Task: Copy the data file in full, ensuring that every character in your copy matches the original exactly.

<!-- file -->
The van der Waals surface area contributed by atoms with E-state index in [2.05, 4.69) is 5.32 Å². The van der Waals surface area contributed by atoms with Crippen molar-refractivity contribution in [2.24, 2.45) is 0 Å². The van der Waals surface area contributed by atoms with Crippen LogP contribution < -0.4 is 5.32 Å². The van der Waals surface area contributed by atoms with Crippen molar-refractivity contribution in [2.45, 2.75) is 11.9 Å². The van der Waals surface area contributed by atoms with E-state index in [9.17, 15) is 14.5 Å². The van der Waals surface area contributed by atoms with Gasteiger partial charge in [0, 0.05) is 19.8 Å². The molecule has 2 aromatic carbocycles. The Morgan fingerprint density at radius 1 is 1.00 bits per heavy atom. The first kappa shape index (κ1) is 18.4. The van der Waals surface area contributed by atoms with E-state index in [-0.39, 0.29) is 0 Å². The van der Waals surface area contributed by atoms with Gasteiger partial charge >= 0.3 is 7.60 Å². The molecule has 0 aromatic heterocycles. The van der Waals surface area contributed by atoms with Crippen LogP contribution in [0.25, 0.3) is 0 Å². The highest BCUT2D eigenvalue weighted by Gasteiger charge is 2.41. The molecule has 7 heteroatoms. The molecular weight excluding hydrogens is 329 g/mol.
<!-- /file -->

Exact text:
The van der Waals surface area contributed by atoms with E-state index in [2.05, 4.69) is 5.32 Å². The van der Waals surface area contributed by atoms with Crippen molar-refractivity contribution in [2.24, 2.45) is 0 Å². The van der Waals surface area contributed by atoms with Crippen LogP contribution < -0.4 is 5.32 Å². The van der Waals surface area contributed by atoms with Crippen molar-refractivity contribution in [2.45, 2.75) is 11.9 Å². The van der Waals surface area contributed by atoms with E-state index in [9.17, 15) is 14.5 Å². The van der Waals surface area contributed by atoms with Gasteiger partial charge in [0, 0.05) is 19.8 Å². The molecule has 2 aromatic carbocycles. The Morgan fingerprint density at radius 1 is 1.00 bits per heavy atom. The first kappa shape index (κ1) is 18.4. The van der Waals surface area contributed by atoms with E-state index in [-0.39, 0.29) is 0 Å². The van der Waals surface area contributed by atoms with Gasteiger partial charge >= 0.3 is 7.60 Å². The molecule has 0 aromatic heterocycles. The van der Waals surface area contributed by atoms with Crippen LogP contribution in [0.25, 0.3) is 0 Å². The highest BCUT2D eigenvalue weighted by Gasteiger charge is 2.41. The molecule has 7 heteroatoms. The molecular weight excluding hydrogens is 329 g/mol.